• CPUs:
    • AMD Athlon 64 3400+ (2.2 GHz), Socket 754
    • AMD Athlon 64 3400+ (2.4 GHz), Socket 754
    • AMD Athlon 64 3700+ (2.4 GHz), Socket 754
    • AMD Athlon 64 FX 53 (2.4 GHz), Socket 940
    • AMD Athlon 64 FX 53 (2.4 GHz), Socket 939
    • AMD Athlon 64 3800+ (2.4 GHz), Socket 939
    • 3.4E GHz Intel Pentium 4 (Prescott), Socket 478
    • 3.4 GHz Intel Pentium 4 (Northwood), Socket 478

  • Motherboards:
  • Memory:
    • 2x512 MB PC3200 DIMM DDR SDRAM TwinMOS (2-2-2-5)
    • 2x512 MB PC3200 DIMM DDR SDRAM Registered Corsair (2-2-2-5)

  • Video: Manli ATI Radeon 9800Pro 256Mb
  • HDD: Western Digital WD360, SATA, 10000 rpm, 36 GB

System software:

  • Windows XP Professional SP1
  • DirectX 9.0b
  • ATI Catalyst 3.9
  • Intel Chipset Installation Utility Intel
  • VIA Hyperion 4.51
  • VIA SATA driver 2.10a
  • NVIDIA UDP 3.13

RightMark Memory Analyzer

Let's start the tests with benchmarking their operating speed with memory in RMMA. These synthetic tests for processors will help to make sure that all the systems operate in their normal modes without performance loss.

This test is necessary because the first CG stepping tests of processors demonstrated unexpectedly low results on some motherboards. Having thoroughly analyzed the situation, we have come to a conclusion that not all BIOS versions are identically effective. The fact is that processors of a new stepping (unlike the previous C0) can operate with more than two memory modules at 400 MHz. However it requires the special "2T Command Rate" mode, which improves operating stability with a large number of banks, however it considerably slows down memory write speed: the tests demonstrated only about 2600 MB/sec instead of standard 3200 MB/sec. Surely this reduction resulted in poor test results in real applications.

The problem turned out in BIOS versions used in tested motherboards. Though only two modules were installed and optimized settings were used, 2T Command Rate parameter would turn out enabled. Sometimes the problem was solved by forcing it disabled (it does not have effect on PC stability), and in the hardest cases we had to disable it using the wpcredit program. At the same time we have discovered another configuration trick for the integrated controller in K8 series processors. When using more than one memory bank (there are usually two, four, or eight banks), you can use the interleaving mode, which may add a couple percents of performance gain. Some BIOS versions enable this mode automatically, the other ones don't even have a corresponding option in BIOS SETUP. Unfortunately, this mode cannot be enabled on the run, but with some skill you can always check its status (for example, using the wpcredit).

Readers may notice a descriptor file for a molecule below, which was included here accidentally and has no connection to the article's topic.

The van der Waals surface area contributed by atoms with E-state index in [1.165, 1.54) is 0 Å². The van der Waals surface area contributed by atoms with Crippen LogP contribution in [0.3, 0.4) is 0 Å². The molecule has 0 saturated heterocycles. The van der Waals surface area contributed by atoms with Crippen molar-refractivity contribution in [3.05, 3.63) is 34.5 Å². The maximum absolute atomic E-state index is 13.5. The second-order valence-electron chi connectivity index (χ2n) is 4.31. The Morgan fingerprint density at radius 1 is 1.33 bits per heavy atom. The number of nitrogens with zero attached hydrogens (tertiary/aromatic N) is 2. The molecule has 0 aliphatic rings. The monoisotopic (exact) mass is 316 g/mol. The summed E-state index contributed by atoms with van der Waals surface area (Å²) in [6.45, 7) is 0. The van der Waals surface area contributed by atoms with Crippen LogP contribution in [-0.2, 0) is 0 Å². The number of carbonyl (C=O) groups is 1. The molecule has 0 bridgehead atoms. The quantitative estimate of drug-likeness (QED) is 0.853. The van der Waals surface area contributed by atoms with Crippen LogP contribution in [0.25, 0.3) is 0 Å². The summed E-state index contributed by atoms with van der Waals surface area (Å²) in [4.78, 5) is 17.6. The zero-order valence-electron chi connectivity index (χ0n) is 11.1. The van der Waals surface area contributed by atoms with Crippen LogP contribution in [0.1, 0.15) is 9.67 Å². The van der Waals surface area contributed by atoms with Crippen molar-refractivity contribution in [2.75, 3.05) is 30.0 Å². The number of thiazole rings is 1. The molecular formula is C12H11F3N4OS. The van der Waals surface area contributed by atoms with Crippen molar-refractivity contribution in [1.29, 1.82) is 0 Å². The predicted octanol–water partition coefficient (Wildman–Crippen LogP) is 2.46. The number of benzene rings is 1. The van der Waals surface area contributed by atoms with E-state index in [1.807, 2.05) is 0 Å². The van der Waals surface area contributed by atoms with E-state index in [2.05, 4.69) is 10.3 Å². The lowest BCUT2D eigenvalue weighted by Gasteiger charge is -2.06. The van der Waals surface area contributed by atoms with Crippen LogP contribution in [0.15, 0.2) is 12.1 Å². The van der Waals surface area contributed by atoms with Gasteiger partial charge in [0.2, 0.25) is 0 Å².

The first diagram – memory read speed. We can see a distinctive division of AMD products by the integrated memory controller into single channel and dual channel supporting devices. Note that the measured read speed was close to maximum.

Interestingly, Athlon 64 FX-53 equipped with registered memory modules has a higher read speed (by 1.6%) than the new model for Socket 939, operating with regular modules. On the other hand, the difference is too small to pay any special attention to it. Let's see what's going on in the other tests.

The second diagram shows the write speed, it is practically a copy of the first one. Again AMD products are divided into two groups. This time the new Athlon 64 FX-53 is not lucky again – it lags behind by 1.68% from its predecessor.

The third and fourth diagrams demonstrate the latency of memory operations for tested processors. At last we see the considerable difference between models with registered and non-registered memory this time. Latencies are much higher for Athlon 64 FX-53/940. Let's see what effect it will have on tests in real applications, to which we now proceed.

* the results for Pentium 4 CPUs are obtained in RMMA 3.2 according to the method described in this article.

3ds max

Athlon 64 FX-53 is the leader among AMD64 processors, note that it uses the old socket. The other results demonstrate that the performance in 3dsmax mostly depend on the CPU clock (in case of the same architecture), while the two channel mode and L2 cache capacity do not play an important role.